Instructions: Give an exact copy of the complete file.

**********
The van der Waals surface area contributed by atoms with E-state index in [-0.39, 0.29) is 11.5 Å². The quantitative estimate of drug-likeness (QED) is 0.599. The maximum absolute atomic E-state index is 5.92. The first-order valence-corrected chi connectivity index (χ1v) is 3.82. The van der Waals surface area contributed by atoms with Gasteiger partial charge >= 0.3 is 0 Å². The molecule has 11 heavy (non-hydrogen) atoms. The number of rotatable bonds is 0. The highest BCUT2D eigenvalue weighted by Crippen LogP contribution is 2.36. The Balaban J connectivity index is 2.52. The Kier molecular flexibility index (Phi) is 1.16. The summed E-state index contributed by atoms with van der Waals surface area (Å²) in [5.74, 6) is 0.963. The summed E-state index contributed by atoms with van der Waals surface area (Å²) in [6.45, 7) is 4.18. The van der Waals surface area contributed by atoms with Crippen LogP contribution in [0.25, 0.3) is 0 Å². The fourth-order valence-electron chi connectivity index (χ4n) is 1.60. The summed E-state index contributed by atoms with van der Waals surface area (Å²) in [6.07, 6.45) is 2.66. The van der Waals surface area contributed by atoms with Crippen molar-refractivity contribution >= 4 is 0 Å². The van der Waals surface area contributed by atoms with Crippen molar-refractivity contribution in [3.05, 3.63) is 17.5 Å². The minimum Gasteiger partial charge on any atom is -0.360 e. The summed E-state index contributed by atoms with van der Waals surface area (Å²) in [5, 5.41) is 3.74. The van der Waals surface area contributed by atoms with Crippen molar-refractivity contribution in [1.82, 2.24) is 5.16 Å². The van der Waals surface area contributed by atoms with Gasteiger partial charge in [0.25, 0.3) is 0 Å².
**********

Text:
The van der Waals surface area contributed by atoms with E-state index in [-0.39, 0.29) is 11.5 Å². The quantitative estimate of drug-likeness (QED) is 0.599. The maximum absolute atomic E-state index is 5.92. The first-order valence-corrected chi connectivity index (χ1v) is 3.82. The van der Waals surface area contributed by atoms with Gasteiger partial charge >= 0.3 is 0 Å². The molecule has 11 heavy (non-hydrogen) atoms. The number of rotatable bonds is 0. The highest BCUT2D eigenvalue weighted by Crippen LogP contribution is 2.36. The Balaban J connectivity index is 2.52. The Kier molecular flexibility index (Phi) is 1.16. The summed E-state index contributed by atoms with van der Waals surface area (Å²) in [5.74, 6) is 0.963. The summed E-state index contributed by atoms with van der Waals surface area (Å²) in [6.45, 7) is 4.18. The van der Waals surface area contributed by atoms with Crippen LogP contribution in [0.25, 0.3) is 0 Å². The fourth-order valence-electron chi connectivity index (χ4n) is 1.60. The summed E-state index contributed by atoms with van der Waals surface area (Å²) in [6.07, 6.45) is 2.66. The van der Waals surface area contributed by atoms with Crippen molar-refractivity contribution >= 4 is 0 Å². The van der Waals surface area contributed by atoms with Crippen molar-refractivity contribution in [3.05, 3.63) is 17.5 Å². The minimum Gasteiger partial charge on any atom is -0.360 e. The summed E-state index contributed by atoms with van der Waals surface area (Å²) in [5, 5.41) is 3.74. The van der Waals surface area contributed by atoms with Crippen molar-refractivity contribution in [1.82, 2.24) is 5.16 Å². The van der Waals surface area contributed by atoms with Gasteiger partial charge in [0.25, 0.3) is 0 Å².